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Five Consequences of the New Federal Credit Card Regulations

[Jan 1, 2009.]

 

The Federal Government, reeling from the impact of the subprime mortgage disaster, recently added increased levels of regulation with respect to credit cards. Read an editorial about the topic here. Although the new laws do not take effect for 18 months, consumers should feel the effects immediately.

Here are five specific ways this legislation could change the credit card and/or personal loan market:

1. Less Credit Cards Issued

At the risk of mastering the obvious, credit card companies are extremely numbers-oriented. In this case, insofar as the new regulations could decrease profit, some credit card companies will cut back on issuing credit cards to borrowers with questionable credit. Previously, the credit card companies were able to pull profits from most any borrower by charging high fees, retroactively applying new high interest rates, and various other not necessarily friendly business practices. With the government cracking down on all that, the credit card companies may close their wallet to subpar credit types.

2. Increased Credit Card Fees

Once credit cards are issued, consumers may see an increase in fees related to their accounts. Again, it's a numbers thing: if credit card companies can't make a profit one way, they'll make a profit another way. Responsible credit card users, for example, have gotten used to being able to use their plastic at will without any real fees, so long as the balance is paid by the end of the month. If the new laws are shown to decrease profitability at the credit card companies, even people with perfect credit scores may have to accept some minimal level of expense associated with their credit card accounts.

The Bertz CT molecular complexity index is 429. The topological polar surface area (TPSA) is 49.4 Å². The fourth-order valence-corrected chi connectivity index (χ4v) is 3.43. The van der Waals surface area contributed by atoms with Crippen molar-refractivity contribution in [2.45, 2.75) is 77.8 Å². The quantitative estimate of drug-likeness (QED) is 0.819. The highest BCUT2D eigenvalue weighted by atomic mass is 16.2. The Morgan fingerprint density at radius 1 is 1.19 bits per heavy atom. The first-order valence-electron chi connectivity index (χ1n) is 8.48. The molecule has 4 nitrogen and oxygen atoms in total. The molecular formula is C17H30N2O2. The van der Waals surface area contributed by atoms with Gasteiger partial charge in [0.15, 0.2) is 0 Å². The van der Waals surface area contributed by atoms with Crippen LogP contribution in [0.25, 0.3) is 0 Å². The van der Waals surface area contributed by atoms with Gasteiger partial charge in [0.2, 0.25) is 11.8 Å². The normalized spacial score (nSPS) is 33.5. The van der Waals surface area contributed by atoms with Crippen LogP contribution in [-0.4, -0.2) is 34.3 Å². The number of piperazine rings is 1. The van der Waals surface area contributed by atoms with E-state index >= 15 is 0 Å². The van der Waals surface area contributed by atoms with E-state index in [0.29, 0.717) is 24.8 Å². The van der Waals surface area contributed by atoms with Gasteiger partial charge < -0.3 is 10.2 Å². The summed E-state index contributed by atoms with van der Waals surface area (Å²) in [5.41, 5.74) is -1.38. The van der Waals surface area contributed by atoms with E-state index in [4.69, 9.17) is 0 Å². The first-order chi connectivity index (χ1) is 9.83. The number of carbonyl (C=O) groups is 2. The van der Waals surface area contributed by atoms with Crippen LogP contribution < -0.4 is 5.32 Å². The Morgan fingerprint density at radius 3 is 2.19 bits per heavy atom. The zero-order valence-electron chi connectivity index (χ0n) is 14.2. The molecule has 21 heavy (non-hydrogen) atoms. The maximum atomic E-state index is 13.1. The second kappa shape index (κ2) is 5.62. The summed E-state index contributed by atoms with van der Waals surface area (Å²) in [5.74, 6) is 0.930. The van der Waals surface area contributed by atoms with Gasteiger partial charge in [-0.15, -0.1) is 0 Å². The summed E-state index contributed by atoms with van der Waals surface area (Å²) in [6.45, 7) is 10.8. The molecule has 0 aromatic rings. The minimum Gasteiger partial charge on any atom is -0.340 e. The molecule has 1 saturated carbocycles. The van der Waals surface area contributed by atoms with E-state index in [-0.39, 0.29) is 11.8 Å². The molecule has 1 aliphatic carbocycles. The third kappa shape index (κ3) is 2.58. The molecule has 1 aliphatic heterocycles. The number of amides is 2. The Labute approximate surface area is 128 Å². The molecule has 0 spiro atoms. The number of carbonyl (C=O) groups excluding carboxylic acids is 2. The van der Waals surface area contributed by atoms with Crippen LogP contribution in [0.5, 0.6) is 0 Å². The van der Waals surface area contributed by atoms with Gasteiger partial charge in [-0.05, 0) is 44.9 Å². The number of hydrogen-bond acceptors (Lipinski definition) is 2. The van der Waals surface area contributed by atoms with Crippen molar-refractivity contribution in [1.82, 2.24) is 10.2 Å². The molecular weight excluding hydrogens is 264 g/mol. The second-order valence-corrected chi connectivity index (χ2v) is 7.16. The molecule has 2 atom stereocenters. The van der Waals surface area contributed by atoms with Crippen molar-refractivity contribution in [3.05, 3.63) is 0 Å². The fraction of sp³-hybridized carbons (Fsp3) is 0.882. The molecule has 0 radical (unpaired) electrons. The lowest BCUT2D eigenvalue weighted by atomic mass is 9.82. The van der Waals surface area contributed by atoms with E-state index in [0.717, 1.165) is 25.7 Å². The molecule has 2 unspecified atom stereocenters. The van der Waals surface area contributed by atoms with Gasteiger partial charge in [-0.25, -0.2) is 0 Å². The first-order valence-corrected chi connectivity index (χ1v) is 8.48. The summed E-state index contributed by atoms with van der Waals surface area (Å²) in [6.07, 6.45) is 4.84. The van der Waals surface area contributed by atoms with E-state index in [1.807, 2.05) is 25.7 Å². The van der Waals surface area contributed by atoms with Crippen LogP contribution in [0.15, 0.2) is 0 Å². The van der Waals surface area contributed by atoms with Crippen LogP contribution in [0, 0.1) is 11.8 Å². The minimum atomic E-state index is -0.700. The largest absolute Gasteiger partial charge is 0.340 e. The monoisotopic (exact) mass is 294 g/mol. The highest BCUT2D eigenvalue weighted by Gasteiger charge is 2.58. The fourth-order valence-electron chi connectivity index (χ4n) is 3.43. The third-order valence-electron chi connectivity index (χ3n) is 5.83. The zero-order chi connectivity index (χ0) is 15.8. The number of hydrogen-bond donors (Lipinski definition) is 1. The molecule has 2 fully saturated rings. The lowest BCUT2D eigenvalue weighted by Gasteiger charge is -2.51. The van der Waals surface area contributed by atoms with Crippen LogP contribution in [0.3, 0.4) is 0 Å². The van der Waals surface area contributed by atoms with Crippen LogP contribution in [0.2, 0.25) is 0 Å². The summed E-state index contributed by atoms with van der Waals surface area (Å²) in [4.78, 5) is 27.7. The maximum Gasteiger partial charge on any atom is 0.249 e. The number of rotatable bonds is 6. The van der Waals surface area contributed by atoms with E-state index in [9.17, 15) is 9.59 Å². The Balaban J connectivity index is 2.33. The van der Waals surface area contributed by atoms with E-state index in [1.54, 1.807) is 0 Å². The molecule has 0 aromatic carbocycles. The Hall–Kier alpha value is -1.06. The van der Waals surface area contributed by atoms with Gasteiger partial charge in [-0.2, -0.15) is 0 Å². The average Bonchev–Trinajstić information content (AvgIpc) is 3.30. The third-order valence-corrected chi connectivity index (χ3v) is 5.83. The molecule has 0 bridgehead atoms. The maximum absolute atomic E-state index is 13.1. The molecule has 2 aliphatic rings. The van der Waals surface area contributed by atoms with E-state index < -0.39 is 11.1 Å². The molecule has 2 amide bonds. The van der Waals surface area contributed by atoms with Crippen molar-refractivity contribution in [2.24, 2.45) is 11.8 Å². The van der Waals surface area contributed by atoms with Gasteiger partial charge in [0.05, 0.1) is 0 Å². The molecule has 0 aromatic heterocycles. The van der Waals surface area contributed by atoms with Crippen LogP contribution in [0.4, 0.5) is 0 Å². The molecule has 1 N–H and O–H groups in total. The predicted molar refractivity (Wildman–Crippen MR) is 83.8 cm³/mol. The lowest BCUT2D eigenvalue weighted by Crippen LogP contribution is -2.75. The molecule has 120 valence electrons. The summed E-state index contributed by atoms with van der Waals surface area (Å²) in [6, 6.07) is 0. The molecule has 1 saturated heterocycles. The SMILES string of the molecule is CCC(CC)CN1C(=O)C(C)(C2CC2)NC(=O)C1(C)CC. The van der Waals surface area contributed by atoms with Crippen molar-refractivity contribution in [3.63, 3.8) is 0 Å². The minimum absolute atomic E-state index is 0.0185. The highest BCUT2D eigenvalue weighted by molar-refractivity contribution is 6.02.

3. New Sources of Funding

In a capitalist system, people and organizations step in to fill voids. If consumers want credit, which they do, eventually the market produces an entity willing to lend. With the credit card companies under  pressure, other sources of funding may arise. Personal loans from family and friends may become more prevalent. Prosper.com, a "social lending" website, could catch on. Fast cash personal loan providers could expand relationships with borrowers to offer more long-term credit. Anything could happen, and something surely will. Lending is a profitable business. Borrowers will not go begging forever.

4. Fewer Hidden Changes

Those who are able to get a credit card may benefit from the new law's prohibition against changing the terms after the agreement has been entered into, and then notifying the credit card holder of such changes in the form of a tiny, basically unreadable pamphlet sent by mail. Anyone who has ever held a credit card is familiar with this literature, and most likely hates it. Now, so does the U.S. government. This is one area where Consumer Affairs got its wish.

5. Wiser Borrowers--Hopefully

Credit card companies will adjust to the new regulations, and those that adjust successfully will remain profitable and grow. It's a similar story with borrowers. The new laws are just one more notification to consumers who need personal loans that they have to be wise about what products they choose. Luckily, there is an increasing array of personal loan credit options available, but researching what's right for what situation is more important than ever. Especially with bad credit personal loans, people have to really do their homework.

 

About Author:

Andrew Freiburghouse is a writer and businessman. He has worked as a magazine reporter, tax preparer, screenwriter, copywriter, and loan officer. He graduated from Santa Clara University in 1999 with a B.A. in English. Andrew was born and raised in the City of Los Angeles.

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